If you’ve ever ran in place, marched up and down your stairs, or did laps around your house late at night trying to get to the coveted 10,000 step mark, you’ve probably worn some sort of electronic fitness tracker.
Wearable technology, such as Fitbit bracelets or Apple Watches, have quickly increased in popularity since they made their debut a few years ago, and this trend isn’t one we anticipate going away anytime soon. People are infatuated with hitting daily goals and seeing how much their fitness efforts pay off.
With the popularity of these fitness trackers comes a bigger question, specifically when it comes to business. Beyond counting steps and calories, is there another use for these devices that employers can use to boost productivity in the workplace? New research by the University of Minnesota Medical School’s Duluth campus thinks so, which is why it’s launching a new study to investigate.
While we anticipate those results, let’s take a closer look at the benefits of technology as a whole on productivity in the workplace.
The end of tedious tasks
In the past, people spent hours doing tedious tasks, such as manually making updates to an office schedule or payroll. Now, technology can take those time-sucking tasks off the to-do list. At first, many people worried that this technology would slash jobs, giving more work to robots instead of humans. The opposite is true.
According to researchers at Deloitte, technology has actually created more jobs than it has destroyed. Hard, dangerous, and dull jobs have seen a steep decline since 1921, which has made it possible for people to stretch their creative wings and find new ways to advance our society.
The study also found that as technology advanced, so did productivity. Professionals weren’t as caught up in tedious day-to-day tasks, but instead are now able to focus on results-generating work.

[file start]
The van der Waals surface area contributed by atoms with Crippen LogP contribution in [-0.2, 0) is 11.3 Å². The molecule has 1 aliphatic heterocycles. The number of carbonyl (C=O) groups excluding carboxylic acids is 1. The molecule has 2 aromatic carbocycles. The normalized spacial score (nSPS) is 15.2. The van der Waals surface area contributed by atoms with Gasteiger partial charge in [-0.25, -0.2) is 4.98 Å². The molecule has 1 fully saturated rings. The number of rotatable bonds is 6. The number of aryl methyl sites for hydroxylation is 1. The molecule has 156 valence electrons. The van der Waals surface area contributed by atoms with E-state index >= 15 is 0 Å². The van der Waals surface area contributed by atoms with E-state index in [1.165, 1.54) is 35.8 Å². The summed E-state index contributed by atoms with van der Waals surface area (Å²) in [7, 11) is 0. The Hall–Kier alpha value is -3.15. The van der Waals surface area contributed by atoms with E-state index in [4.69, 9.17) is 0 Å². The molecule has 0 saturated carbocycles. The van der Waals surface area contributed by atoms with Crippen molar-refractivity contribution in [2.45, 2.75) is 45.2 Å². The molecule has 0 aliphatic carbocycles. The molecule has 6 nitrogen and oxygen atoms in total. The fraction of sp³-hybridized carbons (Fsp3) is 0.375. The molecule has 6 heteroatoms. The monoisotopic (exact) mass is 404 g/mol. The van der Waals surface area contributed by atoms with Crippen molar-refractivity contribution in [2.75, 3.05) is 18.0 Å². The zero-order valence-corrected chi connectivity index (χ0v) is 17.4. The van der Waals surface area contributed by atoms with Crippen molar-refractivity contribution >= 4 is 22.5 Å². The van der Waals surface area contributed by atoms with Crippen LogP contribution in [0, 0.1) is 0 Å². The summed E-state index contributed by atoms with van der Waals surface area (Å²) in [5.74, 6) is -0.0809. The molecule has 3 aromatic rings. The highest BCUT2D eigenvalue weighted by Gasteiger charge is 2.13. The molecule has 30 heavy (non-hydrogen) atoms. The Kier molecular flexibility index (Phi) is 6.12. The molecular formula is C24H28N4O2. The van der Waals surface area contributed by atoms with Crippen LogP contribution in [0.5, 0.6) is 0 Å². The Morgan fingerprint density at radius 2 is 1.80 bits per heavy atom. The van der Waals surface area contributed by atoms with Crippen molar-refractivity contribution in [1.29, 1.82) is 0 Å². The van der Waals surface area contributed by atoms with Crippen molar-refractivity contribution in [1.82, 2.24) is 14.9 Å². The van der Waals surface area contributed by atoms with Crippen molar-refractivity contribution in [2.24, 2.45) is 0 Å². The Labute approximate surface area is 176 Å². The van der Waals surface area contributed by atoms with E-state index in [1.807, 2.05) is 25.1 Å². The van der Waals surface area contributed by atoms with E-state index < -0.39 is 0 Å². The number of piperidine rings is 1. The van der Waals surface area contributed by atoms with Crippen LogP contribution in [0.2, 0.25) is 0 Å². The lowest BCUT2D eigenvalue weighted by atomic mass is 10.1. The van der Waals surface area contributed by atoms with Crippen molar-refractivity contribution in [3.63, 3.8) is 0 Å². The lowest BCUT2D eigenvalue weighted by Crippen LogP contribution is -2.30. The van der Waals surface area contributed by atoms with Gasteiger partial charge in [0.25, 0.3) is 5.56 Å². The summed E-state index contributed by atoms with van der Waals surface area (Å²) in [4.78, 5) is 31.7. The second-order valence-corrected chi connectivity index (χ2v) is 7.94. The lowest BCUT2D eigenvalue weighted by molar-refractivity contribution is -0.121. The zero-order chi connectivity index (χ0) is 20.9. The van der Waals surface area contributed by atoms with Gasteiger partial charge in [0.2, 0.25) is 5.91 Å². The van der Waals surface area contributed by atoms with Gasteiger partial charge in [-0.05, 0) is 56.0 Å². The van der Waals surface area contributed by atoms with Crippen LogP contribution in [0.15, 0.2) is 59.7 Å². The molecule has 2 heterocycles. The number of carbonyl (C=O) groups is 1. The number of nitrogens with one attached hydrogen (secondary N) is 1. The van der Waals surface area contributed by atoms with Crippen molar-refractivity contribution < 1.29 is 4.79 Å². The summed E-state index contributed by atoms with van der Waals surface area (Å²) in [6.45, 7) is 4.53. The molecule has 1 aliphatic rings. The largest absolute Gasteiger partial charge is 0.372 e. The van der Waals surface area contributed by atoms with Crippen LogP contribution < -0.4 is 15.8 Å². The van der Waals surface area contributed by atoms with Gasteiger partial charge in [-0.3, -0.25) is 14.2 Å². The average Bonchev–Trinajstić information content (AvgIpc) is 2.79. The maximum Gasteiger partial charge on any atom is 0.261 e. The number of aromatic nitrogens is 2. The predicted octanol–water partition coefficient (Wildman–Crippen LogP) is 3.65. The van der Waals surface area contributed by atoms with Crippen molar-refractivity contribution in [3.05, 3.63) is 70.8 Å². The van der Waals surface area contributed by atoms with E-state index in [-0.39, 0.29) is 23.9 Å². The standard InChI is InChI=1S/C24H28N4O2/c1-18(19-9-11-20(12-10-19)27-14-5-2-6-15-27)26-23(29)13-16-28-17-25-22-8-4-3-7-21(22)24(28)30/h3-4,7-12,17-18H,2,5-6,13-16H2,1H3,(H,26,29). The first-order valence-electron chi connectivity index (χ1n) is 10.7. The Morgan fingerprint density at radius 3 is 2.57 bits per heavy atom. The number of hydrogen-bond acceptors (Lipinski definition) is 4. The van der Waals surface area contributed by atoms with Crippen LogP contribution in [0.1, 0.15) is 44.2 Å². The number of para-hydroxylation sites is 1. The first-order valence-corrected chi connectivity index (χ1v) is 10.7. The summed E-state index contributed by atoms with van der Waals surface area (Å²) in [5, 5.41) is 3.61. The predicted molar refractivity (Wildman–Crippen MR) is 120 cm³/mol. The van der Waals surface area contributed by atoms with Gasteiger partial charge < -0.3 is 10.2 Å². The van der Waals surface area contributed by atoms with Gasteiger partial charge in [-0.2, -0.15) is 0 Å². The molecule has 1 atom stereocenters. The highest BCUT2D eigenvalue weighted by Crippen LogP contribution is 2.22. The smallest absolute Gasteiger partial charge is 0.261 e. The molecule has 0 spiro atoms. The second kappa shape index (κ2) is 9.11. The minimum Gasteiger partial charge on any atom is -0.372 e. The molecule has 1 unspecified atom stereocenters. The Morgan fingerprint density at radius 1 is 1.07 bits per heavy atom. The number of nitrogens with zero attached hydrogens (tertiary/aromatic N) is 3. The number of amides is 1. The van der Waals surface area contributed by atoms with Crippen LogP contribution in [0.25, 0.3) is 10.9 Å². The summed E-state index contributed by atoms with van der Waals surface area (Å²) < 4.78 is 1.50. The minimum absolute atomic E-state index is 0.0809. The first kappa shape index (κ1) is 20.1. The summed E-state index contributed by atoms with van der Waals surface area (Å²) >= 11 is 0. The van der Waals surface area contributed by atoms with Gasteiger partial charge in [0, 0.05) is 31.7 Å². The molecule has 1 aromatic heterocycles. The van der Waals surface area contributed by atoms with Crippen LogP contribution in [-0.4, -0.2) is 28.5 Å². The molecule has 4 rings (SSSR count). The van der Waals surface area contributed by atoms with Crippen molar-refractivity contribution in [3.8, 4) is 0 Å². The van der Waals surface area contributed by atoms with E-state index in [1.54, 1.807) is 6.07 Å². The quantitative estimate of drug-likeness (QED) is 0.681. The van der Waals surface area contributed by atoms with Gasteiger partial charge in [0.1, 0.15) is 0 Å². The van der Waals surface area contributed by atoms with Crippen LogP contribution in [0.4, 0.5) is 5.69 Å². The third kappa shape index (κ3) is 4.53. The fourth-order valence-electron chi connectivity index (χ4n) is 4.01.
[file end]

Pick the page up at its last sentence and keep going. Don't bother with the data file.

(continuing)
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A step closer to work-life balance
One of the biggest concerns with the influx of technology is the constant connectivity it affords. Today’s world makes it easier than ever to reach people. From email and text messaging to notifications through apps and so much more, it’s hard to fully leave the office behind when you clock out of work.
On the surface, this can feel like technology would inch us further away from the coveted work-life balance so many professionals strive to achieve. In reality, it’s actually bringing us closer to it.
Now, workers can be productive in a setting that’s most inspiring to them. Oftentimes, this means the home office or a coffee shop. Likewise, employees that need to stay home with a sick child can do so while still logging into work to tackle a few items on their to-do list.
There are many ways technology has made it easier to access work, which in turn has made it easier to spend more time with family. No longer being tethered to a desk means no longer having to choose between family and work. It’s balance.
Going back to basic human needs
The end of tedious tasks has also meant the end of work life as we know it. As I mentioned at the beginning of this article, wearable technology has gotten more people on their feet in an effort to reach a certain number of steps or miles, every day. This technology has helped its users move more, which is a basic human need.